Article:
(Number of corpora lutea – Number of Pre-implantation loss (%) = implantations)
Number of corpora lutea
x 100
Where the number of implantations exceeded the number of corpora lutea observed,
pre-implantation loss was assumed to be zero (i.e. no pre-implantation loss was considered to
have occurred).
Post-implantation loss was considered to exclude the first two to three days post-implantation
as deaths occurring at this stage are considered to leave no remains visible at Day 20 of
gestation. It was calculated from the formula:
Post-implantation loss (%) = (Number of implantations – Number of live fetuses) Number of implantations x 100
All group values and SD (as appropriate) were calculated from the individual litter values.

Results and discussion

Results: maternal animals

General toxicity (maternal animals)

Clinical signs:
no effects observed
Mortality:
no mortality observed
Body weight and weight changes:
no effects observed
Food consumption and compound intake (if feeding study):
no effects observed
Gross pathological findings:
no effects observed

Maternal developmental toxicity

Number of abortions:
no effects observed
Pre- and post-implantation loss:
no effects observed
Total litter losses by resorption:
no effects observed
Early or late resorptions:
no effects observed
Dead fetuses:
no effects observed
Changes in pregnancy duration:
no effects observed
Changes in number of pregnant:
no effects observed
Other effects:
no effects observed
Details on maternal toxic effects:
Maternal toxic effects:no effects

Details on maternal toxic effects:
Maternal clinical condition, bodyweight, food consumption and macroscopic evaluation was unaffected by treatment with MCP2484 upto 1000 mg/kg/day when compared with Control animals.

Effect levels (maternal animals)

Dose descriptor:
NOAEL
Effect level:
>= 1 000 mg/kg bw/day
Based on:
test mat.
Basis for effect level:
other: maternal toxicity

Results (fetuses)

Fetal body weight changes:
no effects observed
Reduction in number of live offspring:
no effects observed
Changes in litter size and weights:
no effects observed
External malformations:
no effects observed
Skeletal malformations:
effects observed, treatment-related
Description (incidence and severity):
At 1000 mg/kg/day there was a slightly higher incidence of fetuses/litters with incomplete
ossification of cranial centres and haemorrhages in the abdominal cavity and a low incidence
of 13/14, 14/14 ribs compared to concurrent Control, all of which are considered of no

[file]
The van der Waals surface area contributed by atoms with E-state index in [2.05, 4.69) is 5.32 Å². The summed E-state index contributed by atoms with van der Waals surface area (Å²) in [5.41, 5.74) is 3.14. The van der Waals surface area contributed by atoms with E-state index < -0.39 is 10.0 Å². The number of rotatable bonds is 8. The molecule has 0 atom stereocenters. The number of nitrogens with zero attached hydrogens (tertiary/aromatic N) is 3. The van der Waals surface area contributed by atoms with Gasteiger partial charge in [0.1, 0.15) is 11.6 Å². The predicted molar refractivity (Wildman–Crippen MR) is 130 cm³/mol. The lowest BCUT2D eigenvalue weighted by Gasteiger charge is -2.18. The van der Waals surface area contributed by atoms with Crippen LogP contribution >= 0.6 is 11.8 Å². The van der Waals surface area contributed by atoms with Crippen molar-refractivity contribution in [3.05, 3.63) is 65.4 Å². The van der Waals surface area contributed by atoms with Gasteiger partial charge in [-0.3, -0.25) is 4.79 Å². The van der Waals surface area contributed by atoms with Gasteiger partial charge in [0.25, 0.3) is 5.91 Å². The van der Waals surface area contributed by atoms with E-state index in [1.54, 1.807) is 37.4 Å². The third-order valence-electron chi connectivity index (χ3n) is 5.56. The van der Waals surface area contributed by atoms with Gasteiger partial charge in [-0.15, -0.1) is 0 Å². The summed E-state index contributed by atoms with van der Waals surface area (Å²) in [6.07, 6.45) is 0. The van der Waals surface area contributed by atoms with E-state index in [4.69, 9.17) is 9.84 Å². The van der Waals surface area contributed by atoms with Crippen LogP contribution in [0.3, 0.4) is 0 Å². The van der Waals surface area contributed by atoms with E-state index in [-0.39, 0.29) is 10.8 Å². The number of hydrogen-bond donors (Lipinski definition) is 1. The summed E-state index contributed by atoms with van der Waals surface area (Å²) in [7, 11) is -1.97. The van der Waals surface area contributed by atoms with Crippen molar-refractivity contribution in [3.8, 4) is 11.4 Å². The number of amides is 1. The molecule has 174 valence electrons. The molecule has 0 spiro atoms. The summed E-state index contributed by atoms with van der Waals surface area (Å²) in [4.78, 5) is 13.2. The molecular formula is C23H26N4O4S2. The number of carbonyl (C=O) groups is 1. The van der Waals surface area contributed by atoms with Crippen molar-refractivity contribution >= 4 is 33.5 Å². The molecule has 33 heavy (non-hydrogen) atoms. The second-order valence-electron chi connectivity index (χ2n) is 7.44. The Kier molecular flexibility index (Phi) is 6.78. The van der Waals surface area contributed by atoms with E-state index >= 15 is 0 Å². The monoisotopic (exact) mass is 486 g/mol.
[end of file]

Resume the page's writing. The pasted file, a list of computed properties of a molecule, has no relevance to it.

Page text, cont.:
biological significance.
Details on embryotoxic / teratogenic effects:
Embryotoxic / teratogenic effects:no effects

Details on embryotoxic / teratogenic effects:
Embryo fetal survival growth and external morphology were unaffected by treatment with MCP2484 upto 1000 mg/kg/day.

Effect levels (fetuses)

Dose descriptor:
NOAEL
Effect level:
1 000 mg/kg bw/day (nominal)
Based on:
test mat.
Sex:
female
Basis for effect level:
reduction in number of live offspring
changes in litter size and weights
changes in postnatal survival

Fetal abnormalities

Abnormalities:
not specified

Overall developmental toxicity

Developmental effects observed:
not specified

Applicant's summary and conclusion

Conclusions:
Oral administration of MCP 2484, (a base oil), to Crl:CD(SD) rats during the organogenesis phase of embryo fetal development resulted no adverse effects being observed at dose levels upto 1000 mg/kg/day. It was concluded from this study that the dosage of 1000 mg/kg/day was the maternal noobserved- adverse-effect-level (NOAEL) and 1000 mg/kg/day was the no-observed-adverseeffect- level (NOAEL) for embryo fetal survival and development. These findings do not warrant classification of the test material for developmental/reproductive toxicity under the new Regulation (EC) 1272/2008 on classification, labeling, and packaging of substances and mixtures (CLP), under the Directive 67/518/EEC for dangerous substances and Directive 1999/45/EC for preparations, or under the Globally Harmonized System of Classification and Labelling of Chemicals (GHS).
Executive summary:

The influence of MCP2484 (a base oil) on embryo-fetal survival and development in Crl:CD(SD) rats was assessed following oral administration during and after the organogenesis phase of pregnancy (Days 6-19 after mating). Three groups of twenty female rats received MCP2484 by gavage at doses of 100, 300 or 1000 mg/kg/day from Day 6 to 19 after mating, inclusive. A similarly constituted Control group received the vehicle, corn oil, at the same dose volume throughout the same period. Animals were killed on Day 20 after mating for reproductive assessment and fetal examination. During the study, clinical condition, dosing signs, bodyweight and food consumption were monitored. Adult females were examined macroscopically at necropsy on Day 20 after mating and all fetuses were examined macroscopically at necropsy and subsequently by detailed internal visceral examination or skeletal and cartilaginous examination.

Maternal clinical condition, bodyweight, food consumption and macroscopic evaluation was unaffected by treatment with MCP2484 upto 1000 mg/kg/day when compared with Control animals. Embryo fetal survival growth and external morphology were unaffected by treatment with MCP2484 upto 1000 mg/kg/day.

It was concluded from this study that the dosage of 1000 mg/kg/day was the maternal no observed- adverse-effect-level (NOAEL) and 1000 mg/kg/day was the no-observed-adverse effect- level (NOAEL) for embryo fetal survival and development